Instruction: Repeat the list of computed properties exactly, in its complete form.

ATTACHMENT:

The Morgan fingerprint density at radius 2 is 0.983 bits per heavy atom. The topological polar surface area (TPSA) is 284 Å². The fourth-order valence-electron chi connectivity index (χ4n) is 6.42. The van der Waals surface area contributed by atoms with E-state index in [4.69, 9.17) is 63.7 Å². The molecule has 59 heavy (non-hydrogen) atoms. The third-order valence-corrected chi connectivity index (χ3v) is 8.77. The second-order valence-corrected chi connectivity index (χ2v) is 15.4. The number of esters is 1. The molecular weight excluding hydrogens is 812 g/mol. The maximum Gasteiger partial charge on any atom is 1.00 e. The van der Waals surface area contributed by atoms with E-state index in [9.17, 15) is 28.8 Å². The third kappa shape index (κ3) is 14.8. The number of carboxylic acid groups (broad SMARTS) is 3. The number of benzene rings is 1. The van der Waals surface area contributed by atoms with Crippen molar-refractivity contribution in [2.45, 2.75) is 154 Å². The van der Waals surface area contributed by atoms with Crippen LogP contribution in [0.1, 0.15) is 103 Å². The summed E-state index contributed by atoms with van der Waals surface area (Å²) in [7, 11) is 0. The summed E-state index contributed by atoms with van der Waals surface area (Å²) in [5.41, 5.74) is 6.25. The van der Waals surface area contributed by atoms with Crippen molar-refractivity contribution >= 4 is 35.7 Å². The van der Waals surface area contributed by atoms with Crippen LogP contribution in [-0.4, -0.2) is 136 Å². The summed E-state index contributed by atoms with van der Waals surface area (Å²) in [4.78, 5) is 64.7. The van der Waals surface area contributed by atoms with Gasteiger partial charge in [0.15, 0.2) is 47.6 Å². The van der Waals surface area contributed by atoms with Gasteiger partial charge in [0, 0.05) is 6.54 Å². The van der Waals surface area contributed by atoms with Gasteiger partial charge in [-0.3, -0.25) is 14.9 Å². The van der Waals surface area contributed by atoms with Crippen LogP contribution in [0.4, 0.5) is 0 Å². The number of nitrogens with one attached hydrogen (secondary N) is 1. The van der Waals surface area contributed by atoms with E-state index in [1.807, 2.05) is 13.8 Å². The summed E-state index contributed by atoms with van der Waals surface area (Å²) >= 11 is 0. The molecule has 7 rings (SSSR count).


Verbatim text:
The Morgan fingerprint density at radius 2 is 0.983 bits per heavy atom. The topological polar surface area (TPSA) is 284 Å². The fourth-order valence-electron chi connectivity index (χ4n) is 6.42. The van der Waals surface area contributed by atoms with E-state index in [4.69, 9.17) is 63.7 Å². The molecule has 59 heavy (non-hydrogen) atoms. The third-order valence-corrected chi connectivity index (χ3v) is 8.77. The second-order valence-corrected chi connectivity index (χ2v) is 15.4. The number of esters is 1. The molecular weight excluding hydrogens is 812 g/mol. The maximum Gasteiger partial charge on any atom is 1.00 e. The van der Waals surface area contributed by atoms with E-state index in [9.17, 15) is 28.8 Å². The third kappa shape index (κ3) is 14.8. The number of carboxylic acid groups (broad SMARTS) is 3. The number of benzene rings is 1. The van der Waals surface area contributed by atoms with Crippen molar-refractivity contribution in [2.45, 2.75) is 154 Å². The van der Waals surface area contributed by atoms with Crippen LogP contribution in [0.1, 0.15) is 103 Å². The summed E-state index contributed by atoms with van der Waals surface area (Å²) in [7, 11) is 0. The summed E-state index contributed by atoms with van der Waals surface area (Å²) in [5.41, 5.74) is 6.25. The van der Waals surface area contributed by atoms with Crippen molar-refractivity contribution >= 4 is 35.7 Å². The van der Waals surface area contributed by atoms with Crippen LogP contribution in [-0.4, -0.2) is 136 Å². The summed E-state index contributed by atoms with van der Waals surface area (Å²) in [4.78, 5) is 64.7. The van der Waals surface area contributed by atoms with Gasteiger partial charge in [0.15, 0.2) is 47.6 Å². The van der Waals surface area contributed by atoms with Gasteiger partial charge in [0, 0.05) is 6.54 Å². The van der Waals surface area contributed by atoms with Gasteiger partial charge in [-0.3, -0.25) is 14.9 Å². The van der Waals surface area contributed by atoms with Crippen LogP contribution in [0.4, 0.5) is 0 Å². The number of nitrogens with one attached hydrogen (secondary N) is 1. The van der Waals surface area contributed by atoms with E-state index in [1.807, 2.05) is 13.8 Å². The summed E-state index contributed by atoms with van der Waals surface area (Å²) >= 11 is 0. The molecule has 7 rings (SSSR count).